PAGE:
Medieval law is a tricky thing to nail down, since obviously different countries, regions, and ethnic groups/tribes had very different laws that each group of society adhered to. Since Medieval times covers several centuries, that also obviously affects the laws and customs one would have been subject to. The Norse often times had a very simple solution to a conflict: trial by combat. If a heinous crime was committed, and everyone knew beyond a shadow of a doubt who it was, then that individual would be hunted, but assuming that there were charges, a common response would be for the one leveling the charges, and the one being charged, to go an abandoned island, each with a weapon. Whoever won the fight took the boat home and was viewed as the destined (and therefore justified) winner.
The Germanic tribes that conquered the Roman Empire in the 5th century carried their own procedure with them into the conquered territories. Their procedure was surprisingly formal: in court, which was a gathering of all the freeborn men, the parties had to formulate their allegations in precise, traditional language. The use of even a few improper words could mean losing. At this point the court determined what method of proof should be used: ordeal, judicial combat between the parties, or wager of law (which means each side had to attempt to obtain more persons who were willing to swear on their oaths as to the uprightness of the party they were supporting).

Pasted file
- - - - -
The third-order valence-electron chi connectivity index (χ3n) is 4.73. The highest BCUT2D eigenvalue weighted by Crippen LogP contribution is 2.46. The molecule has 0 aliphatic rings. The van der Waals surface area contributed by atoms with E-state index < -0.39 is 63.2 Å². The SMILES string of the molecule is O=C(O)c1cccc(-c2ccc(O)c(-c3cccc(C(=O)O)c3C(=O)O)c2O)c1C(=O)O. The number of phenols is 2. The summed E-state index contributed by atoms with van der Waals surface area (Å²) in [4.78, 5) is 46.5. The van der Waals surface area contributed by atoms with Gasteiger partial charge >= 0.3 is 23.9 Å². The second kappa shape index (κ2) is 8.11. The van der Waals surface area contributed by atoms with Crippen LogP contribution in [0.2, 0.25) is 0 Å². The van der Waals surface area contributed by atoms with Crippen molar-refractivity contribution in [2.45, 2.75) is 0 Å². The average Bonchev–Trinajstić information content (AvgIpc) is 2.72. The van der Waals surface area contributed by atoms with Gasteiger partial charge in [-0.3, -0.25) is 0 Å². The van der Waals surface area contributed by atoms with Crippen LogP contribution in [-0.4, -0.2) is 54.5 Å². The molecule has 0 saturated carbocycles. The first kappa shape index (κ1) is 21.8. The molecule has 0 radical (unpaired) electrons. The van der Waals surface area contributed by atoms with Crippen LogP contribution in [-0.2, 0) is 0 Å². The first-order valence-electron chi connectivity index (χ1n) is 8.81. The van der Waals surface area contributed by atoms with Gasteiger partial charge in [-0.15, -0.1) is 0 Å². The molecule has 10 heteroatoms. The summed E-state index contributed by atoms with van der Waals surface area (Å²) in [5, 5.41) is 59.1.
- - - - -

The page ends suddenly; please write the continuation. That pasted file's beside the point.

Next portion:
Roman law procedure, even after the fall of the Roman Empire, never entirely disappeared from the territories conquered by the Germanic tribes. Eventually a modified form of Roman law was used in most of Europe, and even Germany itself, with the notable exception of Scandinavia which kept its local customs.
The Roman-canonical procedure, with its heavy reliance on written, rather than oral, presentations, created the need for learned counsel, or the beginning of lawyers. The whole procedure was divided into rigidly formalized stages. Precise rules governed the presentation of evidence but the concordant testimony of two male witnesses amounted to “full proof,” and one witness was ordinarily insufficient to prove any matter, unless he was a high ecclesiastic. There were many other complex procedures, but this was not efficient for businesses, which resulted in almost a side court for specific business arbitrations to spring up to bring order, without harming, mercantile centers.
Of course, to many a person’s misfortune, the rule of mob still applied. This was especially true during an inquisition, or anytime a woman was put on trial as a witch. An armed mob was always capable of taking the law into their own hands, and often did, which was a sad irony, considering the “barbaric” law system of the Norse actually helped to prevent that type of thing from happening.